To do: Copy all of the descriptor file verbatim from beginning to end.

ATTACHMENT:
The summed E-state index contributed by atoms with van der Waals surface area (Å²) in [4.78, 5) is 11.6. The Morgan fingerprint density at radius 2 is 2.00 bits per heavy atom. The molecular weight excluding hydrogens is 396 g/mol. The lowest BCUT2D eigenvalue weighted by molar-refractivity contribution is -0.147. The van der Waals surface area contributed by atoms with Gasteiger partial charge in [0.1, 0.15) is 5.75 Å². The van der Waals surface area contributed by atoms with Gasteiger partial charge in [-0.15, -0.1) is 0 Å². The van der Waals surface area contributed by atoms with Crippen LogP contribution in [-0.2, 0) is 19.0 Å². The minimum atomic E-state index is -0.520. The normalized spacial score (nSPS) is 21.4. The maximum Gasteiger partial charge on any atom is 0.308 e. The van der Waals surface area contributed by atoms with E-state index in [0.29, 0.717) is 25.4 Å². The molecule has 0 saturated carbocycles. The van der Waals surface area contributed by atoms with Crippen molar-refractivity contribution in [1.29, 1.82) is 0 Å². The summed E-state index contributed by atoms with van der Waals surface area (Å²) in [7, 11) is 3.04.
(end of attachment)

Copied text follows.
The summed E-state index contributed by atoms with van der Waals surface area (Å²) in [4.78, 5) is 11.6. The Morgan fingerprint density at radius 2 is 2.00 bits per heavy atom. The molecular weight excluding hydrogens is 396 g/mol. The lowest BCUT2D eigenvalue weighted by molar-refractivity contribution is -0.147. The van der Waals surface area contributed by atoms with Gasteiger partial charge in [0.1, 0.15) is 5.75 Å². The van der Waals surface area contributed by atoms with Gasteiger partial charge in [-0.15, -0.1) is 0 Å². The van der Waals surface area contributed by atoms with Crippen LogP contribution in [-0.2, 0) is 19.0 Å². The minimum atomic E-state index is -0.520. The normalized spacial score (nSPS) is 21.4. The maximum Gasteiger partial charge on any atom is 0.308 e. The van der Waals surface area contributed by atoms with E-state index in [0.29, 0.717) is 25.4 Å². The molecule has 0 saturated carbocycles. The van der Waals surface area contributed by atoms with Crippen molar-refractivity contribution in [1.29, 1.82) is 0 Å². The summed E-state index contributed by atoms with van der Waals surface area (Å²) in [7, 11) is 3.04.